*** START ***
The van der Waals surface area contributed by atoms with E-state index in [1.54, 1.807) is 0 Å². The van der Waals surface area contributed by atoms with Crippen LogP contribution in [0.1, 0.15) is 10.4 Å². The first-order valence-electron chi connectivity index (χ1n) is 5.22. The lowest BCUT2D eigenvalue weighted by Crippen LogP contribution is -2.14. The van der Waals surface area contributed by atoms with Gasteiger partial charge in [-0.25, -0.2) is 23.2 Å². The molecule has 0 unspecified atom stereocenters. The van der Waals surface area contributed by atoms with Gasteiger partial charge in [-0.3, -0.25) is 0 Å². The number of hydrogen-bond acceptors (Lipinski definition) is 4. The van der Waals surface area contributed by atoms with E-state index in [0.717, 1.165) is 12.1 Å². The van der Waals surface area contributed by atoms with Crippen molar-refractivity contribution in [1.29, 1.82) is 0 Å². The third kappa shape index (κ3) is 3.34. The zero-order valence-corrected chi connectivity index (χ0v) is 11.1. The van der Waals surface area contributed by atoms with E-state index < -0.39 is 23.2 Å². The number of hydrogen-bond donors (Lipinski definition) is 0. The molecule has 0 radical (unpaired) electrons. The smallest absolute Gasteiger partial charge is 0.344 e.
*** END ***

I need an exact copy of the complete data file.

The van der Waals surface area contributed by atoms with E-state index in [1.54, 1.807) is 0 Å². The van der Waals surface area contributed by atoms with Crippen LogP contribution in [0.1, 0.15) is 10.4 Å². The first-order valence-electron chi connectivity index (χ1n) is 5.22. The lowest BCUT2D eigenvalue weighted by Crippen LogP contribution is -2.14. The van der Waals surface area contributed by atoms with Gasteiger partial charge in [-0.25, -0.2) is 23.2 Å². The molecule has 0 unspecified atom stereocenters. The van der Waals surface area contributed by atoms with Gasteiger partial charge in [-0.3, -0.25) is 0 Å². The number of hydrogen-bond acceptors (Lipinski definition) is 4. The van der Waals surface area contributed by atoms with E-state index in [0.717, 1.165) is 12.1 Å². The van der Waals surface area contributed by atoms with Crippen molar-refractivity contribution in [1.29, 1.82) is 0 Å². The third kappa shape index (κ3) is 3.34. The zero-order valence-corrected chi connectivity index (χ0v) is 11.1. The van der Waals surface area contributed by atoms with E-state index < -0.39 is 23.2 Å². The number of hydrogen-bond donors (Lipinski definition) is 0. The molecule has 0 radical (unpaired) electrons. The smallest absolute Gasteiger partial charge is 0.344 e.